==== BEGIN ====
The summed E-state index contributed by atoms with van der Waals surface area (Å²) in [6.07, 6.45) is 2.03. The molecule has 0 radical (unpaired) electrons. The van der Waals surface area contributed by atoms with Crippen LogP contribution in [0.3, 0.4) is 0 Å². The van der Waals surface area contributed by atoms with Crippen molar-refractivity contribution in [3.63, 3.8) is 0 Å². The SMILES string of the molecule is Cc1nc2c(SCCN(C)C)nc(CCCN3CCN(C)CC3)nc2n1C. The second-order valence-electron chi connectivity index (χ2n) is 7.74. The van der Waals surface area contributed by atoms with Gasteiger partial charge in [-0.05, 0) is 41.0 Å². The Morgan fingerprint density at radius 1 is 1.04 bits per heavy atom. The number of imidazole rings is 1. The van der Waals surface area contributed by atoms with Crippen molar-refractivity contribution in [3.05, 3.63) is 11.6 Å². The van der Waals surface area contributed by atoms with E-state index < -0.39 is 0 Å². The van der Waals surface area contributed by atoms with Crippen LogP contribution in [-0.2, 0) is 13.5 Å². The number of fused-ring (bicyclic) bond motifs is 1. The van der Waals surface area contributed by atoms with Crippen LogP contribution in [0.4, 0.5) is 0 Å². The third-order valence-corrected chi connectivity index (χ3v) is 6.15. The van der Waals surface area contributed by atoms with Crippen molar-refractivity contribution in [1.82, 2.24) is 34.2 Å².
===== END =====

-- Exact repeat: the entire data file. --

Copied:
The summed E-state index contributed by atoms with van der Waals surface area (Å²) in [6.07, 6.45) is 2.03. The molecule has 0 radical (unpaired) electrons. The van der Waals surface area contributed by atoms with Crippen LogP contribution in [0.3, 0.4) is 0 Å². The van der Waals surface area contributed by atoms with Crippen molar-refractivity contribution in [3.63, 3.8) is 0 Å². The SMILES string of the molecule is Cc1nc2c(SCCN(C)C)nc(CCCN3CCN(C)CC3)nc2n1C. The second-order valence-electron chi connectivity index (χ2n) is 7.74. The van der Waals surface area contributed by atoms with Gasteiger partial charge in [-0.05, 0) is 41.0 Å². The Morgan fingerprint density at radius 1 is 1.04 bits per heavy atom. The number of imidazole rings is 1. The van der Waals surface area contributed by atoms with Crippen molar-refractivity contribution in [3.05, 3.63) is 11.6 Å². The van der Waals surface area contributed by atoms with E-state index < -0.39 is 0 Å². The van der Waals surface area contributed by atoms with Crippen LogP contribution in [-0.2, 0) is 13.5 Å². The number of fused-ring (bicyclic) bond motifs is 1. The van der Waals surface area contributed by atoms with Crippen LogP contribution in [0.4, 0.5) is 0 Å². The third-order valence-corrected chi connectivity index (χ3v) is 6.15. The van der Waals surface area contributed by atoms with Crippen molar-refractivity contribution in [1.82, 2.24) is 34.2 Å².